The wine list is excellent and well priced and has a great ‘by the glass’ option. Our table was adorned with decent cutlery, linen napkins and a tea light that was covered and so did not disturb my vision. Out of a choice of 9 starters priced from R45 – R65 I chose the carpaccio of ostrich fillet (R65) and Dave chose the biltong dusted cheese soufflé (R55). Dave noticed that the biltong was not that evident. After our starters we were given a palate cleanser sorbet.

For our main course I decided to have the creamy garlic mussels (R75) to which Johan was most vocal about ‘how can you eat those things?’ Out of the 10 dishes on offer (R70 – R175) Dave chose the springbok bobotie (R130) which came with a great array of sambals. I did not have to ask for a bowl for the mussel shells which is impressive, even though expected.

The dessert list (R50 – R65) includes a cheese platter which is always a plus sign for me. I however chose the crème brûlée (R50) and was not disappointed.

The service was professional and unobtrusive and I can highly recommend a meal here if you are spending the weekend in this beautiful part of the Garden Route.

As an aside, we were not charged for our whiskey’s and we went back the next day to pay – it was appreciated.

Contact them on 044 877 1324


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Competition – Win These Beautiful Flowers

My Mom, Monica went on a course to learn to make sugar flowers – and I could not wait to get her to show me how to make them. You have to be very patient but I must say the end result was worth having to start over a few times. My one flower was no where near as good as my mom’s, and she has really impressed me with her work.

c2a9 roses Competition   Win These Beautiful Flowers

© roses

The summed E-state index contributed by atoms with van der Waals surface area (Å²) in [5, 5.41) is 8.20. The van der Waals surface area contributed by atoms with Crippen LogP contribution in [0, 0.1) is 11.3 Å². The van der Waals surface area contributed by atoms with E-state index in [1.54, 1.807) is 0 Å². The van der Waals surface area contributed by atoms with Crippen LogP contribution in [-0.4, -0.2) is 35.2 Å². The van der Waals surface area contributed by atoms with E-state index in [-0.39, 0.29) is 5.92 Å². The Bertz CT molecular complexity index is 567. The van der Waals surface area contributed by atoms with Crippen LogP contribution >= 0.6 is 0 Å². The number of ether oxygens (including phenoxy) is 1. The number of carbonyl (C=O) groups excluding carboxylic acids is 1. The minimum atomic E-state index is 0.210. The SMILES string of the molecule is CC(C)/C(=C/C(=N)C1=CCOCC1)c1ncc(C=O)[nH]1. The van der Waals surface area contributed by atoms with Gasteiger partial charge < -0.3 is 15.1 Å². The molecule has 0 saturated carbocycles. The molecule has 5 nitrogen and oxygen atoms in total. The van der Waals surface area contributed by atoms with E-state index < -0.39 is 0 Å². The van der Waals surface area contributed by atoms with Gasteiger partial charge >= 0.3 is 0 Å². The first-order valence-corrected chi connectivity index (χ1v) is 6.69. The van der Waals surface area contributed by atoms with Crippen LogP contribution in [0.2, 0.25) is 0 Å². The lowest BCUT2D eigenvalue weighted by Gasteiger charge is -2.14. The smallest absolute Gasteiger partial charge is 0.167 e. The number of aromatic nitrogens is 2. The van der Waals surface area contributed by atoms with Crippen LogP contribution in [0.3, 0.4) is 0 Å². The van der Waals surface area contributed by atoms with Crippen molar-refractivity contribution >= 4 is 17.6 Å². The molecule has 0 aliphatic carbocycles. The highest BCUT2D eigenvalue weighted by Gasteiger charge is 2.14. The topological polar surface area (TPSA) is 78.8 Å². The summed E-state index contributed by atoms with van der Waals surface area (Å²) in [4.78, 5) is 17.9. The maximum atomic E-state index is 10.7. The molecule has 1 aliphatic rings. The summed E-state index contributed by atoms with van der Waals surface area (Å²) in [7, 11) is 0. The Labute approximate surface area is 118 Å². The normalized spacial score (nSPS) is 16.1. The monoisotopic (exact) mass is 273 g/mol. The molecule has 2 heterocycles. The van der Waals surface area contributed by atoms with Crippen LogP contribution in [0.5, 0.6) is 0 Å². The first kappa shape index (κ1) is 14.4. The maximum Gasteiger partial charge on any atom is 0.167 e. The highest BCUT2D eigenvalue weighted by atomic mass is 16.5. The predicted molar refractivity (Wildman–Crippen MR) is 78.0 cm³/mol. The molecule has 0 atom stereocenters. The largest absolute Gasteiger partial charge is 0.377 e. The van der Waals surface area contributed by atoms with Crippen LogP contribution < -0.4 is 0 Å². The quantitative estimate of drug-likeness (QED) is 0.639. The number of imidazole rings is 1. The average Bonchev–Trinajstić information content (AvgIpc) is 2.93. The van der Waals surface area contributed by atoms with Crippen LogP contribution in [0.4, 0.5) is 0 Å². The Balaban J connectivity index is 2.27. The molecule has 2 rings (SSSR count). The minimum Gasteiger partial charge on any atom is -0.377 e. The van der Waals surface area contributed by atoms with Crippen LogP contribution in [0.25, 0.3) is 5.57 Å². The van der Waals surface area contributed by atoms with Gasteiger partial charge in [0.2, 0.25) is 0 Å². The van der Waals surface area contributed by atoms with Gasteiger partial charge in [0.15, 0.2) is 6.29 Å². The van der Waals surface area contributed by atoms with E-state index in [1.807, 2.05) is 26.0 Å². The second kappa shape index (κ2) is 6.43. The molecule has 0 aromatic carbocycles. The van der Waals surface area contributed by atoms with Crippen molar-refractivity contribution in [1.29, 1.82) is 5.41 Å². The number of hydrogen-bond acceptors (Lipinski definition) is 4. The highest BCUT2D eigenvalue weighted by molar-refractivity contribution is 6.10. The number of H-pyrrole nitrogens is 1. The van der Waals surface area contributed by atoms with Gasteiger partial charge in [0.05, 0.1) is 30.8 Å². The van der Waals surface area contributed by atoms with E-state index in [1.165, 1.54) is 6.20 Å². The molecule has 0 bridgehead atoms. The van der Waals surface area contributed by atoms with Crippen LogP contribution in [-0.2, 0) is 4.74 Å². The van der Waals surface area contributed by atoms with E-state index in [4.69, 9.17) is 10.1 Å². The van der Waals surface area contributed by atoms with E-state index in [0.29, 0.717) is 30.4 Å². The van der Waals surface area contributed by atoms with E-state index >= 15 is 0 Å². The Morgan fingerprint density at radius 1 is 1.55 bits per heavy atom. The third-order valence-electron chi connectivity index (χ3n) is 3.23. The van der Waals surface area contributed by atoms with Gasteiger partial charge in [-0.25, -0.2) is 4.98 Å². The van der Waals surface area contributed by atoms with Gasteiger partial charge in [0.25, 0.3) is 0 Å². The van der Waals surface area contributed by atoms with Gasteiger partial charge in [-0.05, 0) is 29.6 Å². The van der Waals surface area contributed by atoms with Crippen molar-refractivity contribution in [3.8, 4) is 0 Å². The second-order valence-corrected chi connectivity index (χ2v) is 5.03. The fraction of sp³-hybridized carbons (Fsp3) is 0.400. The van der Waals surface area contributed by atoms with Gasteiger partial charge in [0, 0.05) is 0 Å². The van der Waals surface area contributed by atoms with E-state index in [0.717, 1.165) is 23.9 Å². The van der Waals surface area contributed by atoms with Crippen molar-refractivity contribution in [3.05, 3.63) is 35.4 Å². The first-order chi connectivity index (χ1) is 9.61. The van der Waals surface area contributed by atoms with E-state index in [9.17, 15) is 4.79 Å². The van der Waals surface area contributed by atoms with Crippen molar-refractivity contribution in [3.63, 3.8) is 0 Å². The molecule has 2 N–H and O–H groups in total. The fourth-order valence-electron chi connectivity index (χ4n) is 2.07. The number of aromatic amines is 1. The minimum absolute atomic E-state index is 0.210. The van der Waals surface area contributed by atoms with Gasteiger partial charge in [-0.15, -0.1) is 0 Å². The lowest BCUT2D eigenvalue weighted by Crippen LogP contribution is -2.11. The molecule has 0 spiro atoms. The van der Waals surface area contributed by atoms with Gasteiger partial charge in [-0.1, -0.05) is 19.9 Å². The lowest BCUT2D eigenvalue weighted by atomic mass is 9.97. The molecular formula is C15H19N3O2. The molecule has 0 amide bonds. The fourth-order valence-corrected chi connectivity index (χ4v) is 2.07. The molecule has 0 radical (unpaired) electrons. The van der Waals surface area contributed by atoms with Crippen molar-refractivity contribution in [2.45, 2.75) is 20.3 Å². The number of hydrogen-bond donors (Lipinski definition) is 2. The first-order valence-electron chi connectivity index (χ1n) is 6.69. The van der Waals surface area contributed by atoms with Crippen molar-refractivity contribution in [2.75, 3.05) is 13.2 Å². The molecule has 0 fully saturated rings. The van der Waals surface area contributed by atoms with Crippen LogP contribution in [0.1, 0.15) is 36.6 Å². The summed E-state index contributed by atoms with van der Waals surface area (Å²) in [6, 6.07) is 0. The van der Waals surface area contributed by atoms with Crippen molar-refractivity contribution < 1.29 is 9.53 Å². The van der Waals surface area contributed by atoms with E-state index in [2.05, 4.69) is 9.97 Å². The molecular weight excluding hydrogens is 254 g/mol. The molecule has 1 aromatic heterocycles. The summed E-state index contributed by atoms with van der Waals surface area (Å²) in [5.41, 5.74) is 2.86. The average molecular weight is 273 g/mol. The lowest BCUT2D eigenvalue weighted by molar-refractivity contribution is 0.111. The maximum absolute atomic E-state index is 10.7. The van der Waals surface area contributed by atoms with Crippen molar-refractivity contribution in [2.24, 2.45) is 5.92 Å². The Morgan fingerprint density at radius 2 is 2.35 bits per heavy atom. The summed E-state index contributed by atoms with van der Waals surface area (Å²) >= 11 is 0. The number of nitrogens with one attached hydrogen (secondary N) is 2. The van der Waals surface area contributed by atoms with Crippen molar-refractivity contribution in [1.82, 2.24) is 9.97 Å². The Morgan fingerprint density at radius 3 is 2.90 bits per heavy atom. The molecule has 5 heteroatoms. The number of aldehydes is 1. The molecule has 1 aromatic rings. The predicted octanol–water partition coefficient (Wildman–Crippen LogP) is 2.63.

You can order flowers or a cake for a special occasion by contacting Monica via email If you live in the Johannesburg area you could win a single layer, 20cm round cake iced and with flowers.

c2a9 sweatpeas Competition   Win These Beautiful Flowers

© sweatpeas

In order to win this you have to participate in one of the challenges I set this month. I will decide who the winner is and let you know. Please just drop a comment here if you do a challenge.


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Regional and Seasonal

The regional and seasonal challenge is based on produce that is in season in the Southern Hemisphere. It was inspired by the volcanic ash disruption to flights in 2010. One of my first aims is to use produce that is in season, and farmed locally. I choose these food items over organic. The bonus to me is if I can find organic produce that is locally farmed.

The challenge for this week is to use pumpkin or squash. There is no end date to the challenge as this is about challenging yourself to make use of a regional and seasonal product, hopefully in a way you have not done so before.

If you decide to take part in my weekly challenge, please link back to my blog in your post and leave me a comment to let me know you have done so. I will do a weekly round up of all posts.

This month I am going to be giving something away to one Johannesburg based blogger – watch this space!


Hayley has provided is with an asian slaw, and a write up on ethically sourced products! Cindy has made meatballs using the spices I set for the ingredient challenge. Hayley has made a buckwheat and butter bean soup. My challenge had the idea of chermoula!